This initial fundraiser aims to raise sufficient funds to explore practical ways to conserve and restore the WW1 Memorial Trees on Western Road in Sheffield. The broader goal is to being people together out of the adversity of Sheffield's street tree furore and form a community-led vehicle for improving and increasing street trees across the city.
54 mature trees remain in situ, of 97 originally planted on April 4th 1919. 23 of these have been identified for removal, and while they would be replaced with new trees, the community feel strongly that retaining them would be a far better solution. However, it appears that retaining them will cost additional funds. The City Council are claiming that just on Western Road this amounts to c.£300,000. This figure is disputed. We dispute it. Funds raised will enable thorough designs and costings to be produced by independent design and cost consultants.
The aims are:
- Conserve mature memorial trees currently earmarked for felling, where this is possible, via remedial landscaping or highways engineering work
- Restore remaining memorial trees to a sustainable state via pruning and crown reduction.
- Restore the avenue to its original 97 trees by replacing trees lost historically with the largest feasible specimens of matching species
- Use this project as a focal point to engage residents and interested parties positively in establishing a community tree trust and working to improve and increase the cities street-level trees.
The memorial trees, 97 in all, were planted during April 1919, along western Road and Gillott Street, now known as Mona Avenue. Western Road Council School, now known as Westways School, stands on the corner of the two streets. Local press of the time records that the avenue on Western Road alternated between Sycamore and Plane trees. Some were replaced with common lime, others with Ash. The trees on Mona Avenue were of a more varied mix of species.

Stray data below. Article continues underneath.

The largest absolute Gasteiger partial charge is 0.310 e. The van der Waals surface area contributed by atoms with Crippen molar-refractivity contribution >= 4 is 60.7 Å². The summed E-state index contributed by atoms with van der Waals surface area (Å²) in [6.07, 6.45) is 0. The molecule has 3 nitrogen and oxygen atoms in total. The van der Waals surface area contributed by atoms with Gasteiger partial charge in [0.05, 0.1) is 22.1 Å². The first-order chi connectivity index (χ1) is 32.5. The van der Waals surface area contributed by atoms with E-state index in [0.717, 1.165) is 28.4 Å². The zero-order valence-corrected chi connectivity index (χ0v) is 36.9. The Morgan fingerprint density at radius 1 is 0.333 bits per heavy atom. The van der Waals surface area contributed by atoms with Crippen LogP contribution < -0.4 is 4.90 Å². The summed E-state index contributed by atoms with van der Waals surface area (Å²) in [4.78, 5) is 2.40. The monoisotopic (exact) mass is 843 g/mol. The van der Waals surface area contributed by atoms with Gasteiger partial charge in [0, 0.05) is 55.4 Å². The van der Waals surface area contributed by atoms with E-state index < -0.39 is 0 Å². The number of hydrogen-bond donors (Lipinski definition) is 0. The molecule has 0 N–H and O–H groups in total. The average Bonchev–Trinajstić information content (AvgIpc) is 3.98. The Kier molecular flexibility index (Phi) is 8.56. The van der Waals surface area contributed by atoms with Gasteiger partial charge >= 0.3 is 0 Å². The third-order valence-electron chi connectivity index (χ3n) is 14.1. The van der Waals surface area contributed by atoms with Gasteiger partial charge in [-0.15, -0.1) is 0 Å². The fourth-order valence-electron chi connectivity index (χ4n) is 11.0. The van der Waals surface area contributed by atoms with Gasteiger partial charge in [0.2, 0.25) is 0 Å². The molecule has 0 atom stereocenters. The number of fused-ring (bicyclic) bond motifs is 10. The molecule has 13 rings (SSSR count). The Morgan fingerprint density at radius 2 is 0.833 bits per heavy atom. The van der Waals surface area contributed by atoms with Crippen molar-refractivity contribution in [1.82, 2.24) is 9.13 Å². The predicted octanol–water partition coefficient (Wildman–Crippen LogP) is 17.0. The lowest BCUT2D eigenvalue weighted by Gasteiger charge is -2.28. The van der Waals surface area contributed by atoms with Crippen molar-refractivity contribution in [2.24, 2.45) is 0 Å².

The intention of the memorial was to “commemorate the self-sacrifice of four hundred and one former pupils who have served in the war, sixty-four of who have been killed and twelve been awarded distinctions,” as well as to commemorate the war efforts made by former girl pupils of the school, some of whom were recorded as having served in France, by “beautifying the district,” in the hope that they would “beautify streets and beautify lives.” (Sheffield Daily Telegraph, 5/4/1919).
The plantings were in the main carried out in the week commencing 1 April 1919 by pupils of the school, including 11-year-old Bessie Line. On 4th April 1919 a ceremony was held, attended by councillors, the clergy, and staff and children of the school.
On this date, there was a dedication ceremony which included a procession of the school children along the street carrying flags, ready for the final trees to be planted in the area immediately outside the school. Local press articles of the time name those carrying out these final plantings as Miss M Maxfield, Reverend Pearson, Councillor J Kaye, Messrs Quine and Morris (“Her Majesty’s Inspectors of Schools”), headteachers Mr Cotton, Miss Hassall and Miss Corner, and each of the head boys or girls.
Some time later, a carved stone was embedded in the wall of the school, with the inscription reading: “The trees in Western Road and Gillott Street were planted in grateful appreciation of the part taken by former pupils of this school in the Great War 1914-1919”.
There was also a carved wooden dedication in the school hall which bore the names of the boys of the school who had served in WW1. Local residents further recall that the wooden memorial tablet was also put in place in the school hall and remained there until a building refurbishment in the past 10 years during which several historic artefacts were removed, their subsequent whereabouts unknown.